Texas is known to be a place rife with political arguments and controversy. As the second most populous state in the country, behind California, it’s natural that there would be a range of viewpoints, often leading to a polarized public. So, it’s nice when we’re able to take a break from those issues to focus on things that there’s more agreement over, like the pleasure of Texas art and music.
For many years, the state has appointed poet laureates, state musicians and state artists. It’s a process that happens every two years as part of the otherwise often blustery legislative session.
Gary Gibbs, executive director for the Texas Commission on the Arts, spoke with the Texas Standard about the history of Texas recognizing state artists and how his agency is involved in the process. Listen to the story above or read the transcript below.
This transcript has been edited lightly for clarity:
Gary Gibbs: The state has recognized poet laureates for many, many years. And the way that worked was like a legislator would have a favorite poet in his community and write a resolution and boom, it happened. So, about 20 years ago, I guess it was now, they standardized the process for electing not only a poet laureate, but a state musician and a state artist in both 2D and 3D. And so that is in statute, and our agency, the Texas Commission on the Arts, is required to facilitate that process every two years.
Texas Standard: You mentioned the different categories now. It looked like it started about in the 1930s, as you said, with the poet laureates and then the musician may have been the last one added. Now we’re at 2D and 3D artists. Does that feel like the right number to you?
Well, in this particular session that just ended, a bill was passed that will add a new category. And so it’s going to add a classical musician category. So we’ll have two categories for musicians: one for classical traditions and one for non-classical traditions. And the reasoning behind that is, as you can imagine, it’s difficult for a classical pianist in Texas, who’s internationally known, to compete with Willie Nelson, just because of the recognition of those different artists.
So talk to me about the process. You mentioned this was standardized in the last 20 years. How do people become nominees for these designations?
Anyone in the state can nominate someone. You can self-nominate yourself if you’re an artist that feel like you’ve reached that level of distinction. And then we take those lists of nominees, all of them, to a committee of experts in each discipline. And they whittled that big list down to no more than 10 in each category.
And then there’s a committee called the State Artist Selection Committee that’s appointed by the governor, the lieutenant governor and the speaker of the House. And these are primarily laypeople, not experts. They look at those list of 10, and from those 10, they recommend who the state artists should be.
So what sorts of considerations does the committee take into account?
They take into account how the artist reflects Texas culture, the level of success that the artist has had, awards that they’ve been given and then also just their own – this is what I like so much about this process, is it’s not arts experts deciding who the state artists are; it’s members of the public, it’s the citizenry that’s deciding – so a lot of it has to do with just which artist appeals to that particular person that’s serving on the committee.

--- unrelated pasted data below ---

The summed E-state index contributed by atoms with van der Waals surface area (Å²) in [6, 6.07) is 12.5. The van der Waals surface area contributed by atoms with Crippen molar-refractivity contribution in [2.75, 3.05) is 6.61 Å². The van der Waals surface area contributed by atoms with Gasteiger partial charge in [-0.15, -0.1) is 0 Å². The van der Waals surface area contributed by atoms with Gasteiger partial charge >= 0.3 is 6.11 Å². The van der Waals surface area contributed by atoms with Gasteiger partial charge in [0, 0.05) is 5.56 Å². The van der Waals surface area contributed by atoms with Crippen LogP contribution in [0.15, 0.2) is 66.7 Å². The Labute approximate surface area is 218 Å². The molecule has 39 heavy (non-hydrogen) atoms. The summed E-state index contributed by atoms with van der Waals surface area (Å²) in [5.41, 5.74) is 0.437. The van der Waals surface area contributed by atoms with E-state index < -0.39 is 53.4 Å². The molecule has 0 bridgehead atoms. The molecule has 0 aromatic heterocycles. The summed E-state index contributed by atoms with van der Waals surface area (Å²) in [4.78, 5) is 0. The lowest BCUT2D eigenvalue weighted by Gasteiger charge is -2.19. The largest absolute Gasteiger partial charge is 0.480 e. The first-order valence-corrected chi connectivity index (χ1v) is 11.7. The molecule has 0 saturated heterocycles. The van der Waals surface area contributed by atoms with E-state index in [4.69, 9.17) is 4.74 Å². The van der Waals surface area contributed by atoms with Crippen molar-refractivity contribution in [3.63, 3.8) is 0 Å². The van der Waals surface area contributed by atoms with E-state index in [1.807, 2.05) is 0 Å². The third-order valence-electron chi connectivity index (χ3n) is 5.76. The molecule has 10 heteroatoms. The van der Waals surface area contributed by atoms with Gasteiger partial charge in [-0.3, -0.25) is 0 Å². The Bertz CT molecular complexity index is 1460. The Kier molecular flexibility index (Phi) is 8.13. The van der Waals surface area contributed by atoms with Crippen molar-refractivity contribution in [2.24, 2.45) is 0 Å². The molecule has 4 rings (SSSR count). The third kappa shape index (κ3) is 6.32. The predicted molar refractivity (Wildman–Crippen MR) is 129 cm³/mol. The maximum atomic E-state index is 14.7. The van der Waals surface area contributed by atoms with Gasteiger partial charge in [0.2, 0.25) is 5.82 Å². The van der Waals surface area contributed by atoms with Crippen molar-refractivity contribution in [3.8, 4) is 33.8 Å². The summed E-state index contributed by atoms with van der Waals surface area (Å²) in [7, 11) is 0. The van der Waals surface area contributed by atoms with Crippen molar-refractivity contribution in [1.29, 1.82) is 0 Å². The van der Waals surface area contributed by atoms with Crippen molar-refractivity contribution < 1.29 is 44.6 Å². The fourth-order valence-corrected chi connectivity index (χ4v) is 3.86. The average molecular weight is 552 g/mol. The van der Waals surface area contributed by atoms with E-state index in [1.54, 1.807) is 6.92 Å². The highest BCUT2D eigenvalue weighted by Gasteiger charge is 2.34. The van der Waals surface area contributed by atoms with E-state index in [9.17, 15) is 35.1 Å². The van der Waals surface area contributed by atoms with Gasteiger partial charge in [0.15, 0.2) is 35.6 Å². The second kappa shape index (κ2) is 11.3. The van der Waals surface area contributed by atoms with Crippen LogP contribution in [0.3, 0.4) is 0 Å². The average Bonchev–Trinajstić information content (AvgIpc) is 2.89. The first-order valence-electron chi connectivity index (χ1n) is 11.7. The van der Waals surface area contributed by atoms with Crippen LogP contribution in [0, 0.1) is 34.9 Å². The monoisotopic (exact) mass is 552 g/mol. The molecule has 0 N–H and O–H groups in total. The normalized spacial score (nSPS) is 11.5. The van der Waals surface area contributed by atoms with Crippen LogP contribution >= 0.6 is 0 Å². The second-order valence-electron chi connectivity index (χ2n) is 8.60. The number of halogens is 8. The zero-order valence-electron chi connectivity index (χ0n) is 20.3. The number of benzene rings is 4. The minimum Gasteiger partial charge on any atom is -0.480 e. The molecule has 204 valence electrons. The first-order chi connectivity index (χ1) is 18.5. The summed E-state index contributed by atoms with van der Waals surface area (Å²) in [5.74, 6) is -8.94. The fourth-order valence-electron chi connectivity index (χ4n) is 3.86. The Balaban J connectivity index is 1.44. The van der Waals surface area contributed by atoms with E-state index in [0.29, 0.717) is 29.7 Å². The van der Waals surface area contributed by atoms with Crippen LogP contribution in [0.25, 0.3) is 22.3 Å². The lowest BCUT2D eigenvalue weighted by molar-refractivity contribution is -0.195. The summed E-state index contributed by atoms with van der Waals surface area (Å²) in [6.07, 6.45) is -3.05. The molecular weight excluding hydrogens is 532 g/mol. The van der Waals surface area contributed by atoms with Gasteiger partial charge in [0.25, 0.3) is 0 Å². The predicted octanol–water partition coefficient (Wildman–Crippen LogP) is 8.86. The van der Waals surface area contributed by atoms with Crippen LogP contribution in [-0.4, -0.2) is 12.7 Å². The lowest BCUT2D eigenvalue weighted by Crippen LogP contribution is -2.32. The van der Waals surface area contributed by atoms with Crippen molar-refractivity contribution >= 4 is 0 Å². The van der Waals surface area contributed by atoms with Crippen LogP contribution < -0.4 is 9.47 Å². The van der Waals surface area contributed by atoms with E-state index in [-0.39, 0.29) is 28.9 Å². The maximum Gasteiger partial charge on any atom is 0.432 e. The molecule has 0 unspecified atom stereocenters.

So we’ve been burying the lead a bit here. Can you tell me about the designees for 2023?
I can, yeah:
- The state musician is from Austin, and it’s Gary Clark Jr.
- The state poet laureate for 2023 is also from Austin, ire’ne lara silva.
- The state visual artist 2D is from San Elizario, which is on the outskirts of El Paso; his name is Gaspar Enriquez.
- And the state 3D artist is from Lubbock. He’s a ceramicist; his name is James Watkins.
So Texas Standard’s plan is to highlight the work of each of these artists over the next month and then do the same thing in 2024. Why do you think it’s valuable to keep naming state artists?
The arts represent all of the best of what Texas has to offer. And these are talented artists who have had great careers. And this recognition allows the general public to know that the arts contribute not only to our quality of life in the state, but also to the economic vitality that state has, because the arts and culture are big business for this state.
Now these folks don’t get a big chunk of money from Texas or anything like that; it really is a bit of a symbolic designation. Is that right?
That’s correct. The statute prohibits any kind of remuneration for the position, so it’s an honorary title. They can use it in marketing their work. We also have something called the Texas Touring Roster where artists can be brought into a community for performances and will help pay part of that artist fee and they can be added to the Texas Touring roster if they wish.
What else? Was there anything else that you would like people to know about either this process or just what you guys do in general over there?
Yeah. I would hope that the public recognizes the importance of this program, but also the fact that the state of Texas has an arts agency fully devoted to promoting arts and culture in the state of Texas and that it’s what makes Texas a great place to live and work.